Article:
Japan Post’s IPO Fully Subscribed After Two Days; at Least $10B to Be Raised

By Takahiko Hyuga and Kyoko Shimodoi | October 14, 2015

Japan’s government received orders for all the shares it’s offering in Japan Post Holdings Co. and its banking and insurance units after the first two days of bookbuilding, people with knowledge of the matter said.

Investor orders through Oct. 9 for shares in the holding company and the bank exceeded the number being offered, while the insurer was several times covered, one of the people said, asking not to be identified because the information is confidential.

The early interest indicates Japan Post will raise at least 1.19 trillion yen ($10 billion) from the IPO, based on the low end of price ranges announced last week, according to Bloomberg calculations. The demand may make it easier for the postal group to price the offering at the top end of the range, which would raise 1.44 trillion yen and amount to the country’s biggest privatization since 1987.

Japan’s government is selling shares in the postal service, whose origins date back to 1871, mostly to citizens as part of Prime Minister Shinzo Abe’s goal to get people to invest more of their savings. The IPO, the culmination of privatization plans driven by Abe’s mentor Junichiro Koizumi a decade ago, comes at a volatile time for Japanese stocks, which have been rocked by the global market turmoil stemming from China.

Quake Rebuilding

The Nikkei 225 Stock Average has fallen 14 percent since Aug. 11, when China devalued its currency. The Ministry of Finance is offering 80 percent of the IPO to investors in Japan and 20 percent to overseas institutions. Some of the proceeds will be used for reconstruction efforts following the 2011 earthquake and tsunami in the northeast.
A spokeswoman for Japan Post said the company has no comment on the IPO. Finance Ministry officials declined to comment.

Final prices for the bank and insurer will be released on Oct. 19, and the holding company will be priced a week later. The stocks will be listed on Nov. 4. A total of 973 million shares are being offered, including 495 million in Japan Post Holdings, 412 million in the bank and 66 million in the insurer.

Company Valuations

Investors may be attracted to the companies’ valuations. Even based on the top of the price range, Japan Post Bank Co. would be valued at 0.47 times book, according to calculations based on the prospectus, compared with an average of 0.7 times for the nation’s three largest lenders. Japan Post Bank has more deposits than any other financial institution in the country, which it mostly invests in assets such as government bonds because it’s largely restricted from lending. Japan Post Insurance Co., the nation’s biggest insurer by assets, is valued at as much as 0.67 times book.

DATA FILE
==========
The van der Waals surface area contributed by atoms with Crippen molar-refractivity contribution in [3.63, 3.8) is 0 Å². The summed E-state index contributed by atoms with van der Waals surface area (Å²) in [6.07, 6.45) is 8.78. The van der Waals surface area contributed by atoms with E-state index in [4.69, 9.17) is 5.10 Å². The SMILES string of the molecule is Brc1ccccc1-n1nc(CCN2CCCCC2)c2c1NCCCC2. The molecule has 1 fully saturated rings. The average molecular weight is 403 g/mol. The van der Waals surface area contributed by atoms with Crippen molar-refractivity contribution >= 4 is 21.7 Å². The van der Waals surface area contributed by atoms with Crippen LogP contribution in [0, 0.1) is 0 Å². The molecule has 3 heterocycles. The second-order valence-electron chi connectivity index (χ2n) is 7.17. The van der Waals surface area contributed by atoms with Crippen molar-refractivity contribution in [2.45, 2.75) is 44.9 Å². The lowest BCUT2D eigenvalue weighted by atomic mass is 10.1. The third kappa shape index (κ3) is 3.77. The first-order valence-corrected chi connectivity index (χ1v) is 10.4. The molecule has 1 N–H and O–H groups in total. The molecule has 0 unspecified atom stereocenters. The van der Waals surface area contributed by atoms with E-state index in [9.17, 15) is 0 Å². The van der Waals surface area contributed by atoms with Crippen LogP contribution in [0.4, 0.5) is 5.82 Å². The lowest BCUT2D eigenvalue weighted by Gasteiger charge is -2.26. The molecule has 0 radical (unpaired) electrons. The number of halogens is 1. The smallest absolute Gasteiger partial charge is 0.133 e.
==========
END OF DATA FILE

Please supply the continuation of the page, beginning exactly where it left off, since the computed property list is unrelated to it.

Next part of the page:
Tomeo Kawasaki, a 70-year-old pensioner, said he will tell a securities firm on Wednesday that he wants to purchase 100 shares each in the holding company and the bank.

“I wanted to invest in the insurer too, but I couldn’t afford to,” Kawasaki said, adding that he’ll use his savings to buy the stock. “I’m a bit concerned that the shares may fall and the business might not perform well, but I’m betting on Japan Post’s network, reliability and stability.”

Growth Obstacles

The postal group has more than 24,000 branches nationwide, more than the number of convenience stores operated by Seven-Eleven Japan Co.

The three businesses each have obstacles clouding their growth prospects. The postal service, facing a decline in mail volume, is expanding abroad by acquiring companies such as Australian logistics provider Toll Holdings Ltd. The bank is focusing on boosting returns from its deposits by shifting them out of low-yielding Japanese government bonds. The insurer is also looking overseas as the shrinking population crimps premium income.

About 60 firms are working on the IPO. Nomura Holdings Inc., Goldman Sachs Group Inc., Mitsubishi UFJ Morgan Stanley Securities Co. and JPMorgan Chase & Co. are the global coordinators.

–With assistance from Shigeru Sato and Gareth Allan in Tokyo.

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